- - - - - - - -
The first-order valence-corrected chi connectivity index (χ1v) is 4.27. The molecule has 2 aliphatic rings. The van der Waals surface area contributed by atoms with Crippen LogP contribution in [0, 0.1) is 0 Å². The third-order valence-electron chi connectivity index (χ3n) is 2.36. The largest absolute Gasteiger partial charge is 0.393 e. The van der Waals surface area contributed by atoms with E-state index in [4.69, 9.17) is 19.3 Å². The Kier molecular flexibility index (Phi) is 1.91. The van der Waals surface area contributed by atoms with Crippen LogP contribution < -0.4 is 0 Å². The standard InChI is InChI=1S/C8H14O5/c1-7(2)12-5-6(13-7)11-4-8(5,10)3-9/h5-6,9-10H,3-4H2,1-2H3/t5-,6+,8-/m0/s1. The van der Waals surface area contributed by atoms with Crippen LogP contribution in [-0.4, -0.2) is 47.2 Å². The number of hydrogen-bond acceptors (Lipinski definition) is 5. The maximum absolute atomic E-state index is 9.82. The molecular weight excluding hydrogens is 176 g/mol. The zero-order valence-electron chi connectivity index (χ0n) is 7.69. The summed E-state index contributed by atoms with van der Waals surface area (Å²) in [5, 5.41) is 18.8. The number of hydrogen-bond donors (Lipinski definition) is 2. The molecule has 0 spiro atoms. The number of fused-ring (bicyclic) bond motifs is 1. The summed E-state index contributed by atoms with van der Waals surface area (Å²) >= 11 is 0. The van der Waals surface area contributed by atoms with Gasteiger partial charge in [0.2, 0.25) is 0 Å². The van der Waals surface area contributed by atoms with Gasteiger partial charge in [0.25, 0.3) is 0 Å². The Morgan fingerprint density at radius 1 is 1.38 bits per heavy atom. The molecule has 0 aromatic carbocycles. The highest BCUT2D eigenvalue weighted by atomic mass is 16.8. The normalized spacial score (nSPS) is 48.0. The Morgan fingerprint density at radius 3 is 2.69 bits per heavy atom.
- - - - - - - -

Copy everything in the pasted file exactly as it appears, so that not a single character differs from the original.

The first-order valence-corrected chi connectivity index (χ1v) is 4.27. The molecule has 2 aliphatic rings. The van der Waals surface area contributed by atoms with Crippen LogP contribution in [0, 0.1) is 0 Å². The third-order valence-electron chi connectivity index (χ3n) is 2.36. The largest absolute Gasteiger partial charge is 0.393 e. The van der Waals surface area contributed by atoms with E-state index in [4.69, 9.17) is 19.3 Å². The Kier molecular flexibility index (Phi) is 1.91. The van der Waals surface area contributed by atoms with Crippen LogP contribution < -0.4 is 0 Å². The standard InChI is InChI=1S/C8H14O5/c1-7(2)12-5-6(13-7)11-4-8(5,10)3-9/h5-6,9-10H,3-4H2,1-2H3/t5-,6+,8-/m0/s1. The van der Waals surface area contributed by atoms with Crippen LogP contribution in [-0.4, -0.2) is 47.2 Å². The number of hydrogen-bond acceptors (Lipinski definition) is 5. The maximum absolute atomic E-state index is 9.82. The molecular weight excluding hydrogens is 176 g/mol. The zero-order valence-electron chi connectivity index (χ0n) is 7.69. The summed E-state index contributed by atoms with van der Waals surface area (Å²) in [5, 5.41) is 18.8. The number of hydrogen-bond donors (Lipinski definition) is 2. The molecule has 0 spiro atoms. The number of fused-ring (bicyclic) bond motifs is 1. The summed E-state index contributed by atoms with van der Waals surface area (Å²) >= 11 is 0. The van der Waals surface area contributed by atoms with Gasteiger partial charge in [0.2, 0.25) is 0 Å². The van der Waals surface area contributed by atoms with Gasteiger partial charge in [0.25, 0.3) is 0 Å². The Morgan fingerprint density at radius 1 is 1.38 bits per heavy atom. The molecule has 0 aromatic carbocycles. The highest BCUT2D eigenvalue weighted by atomic mass is 16.8. The normalized spacial score (nSPS) is 48.0. The Morgan fingerprint density at radius 3 is 2.69 bits per heavy atom.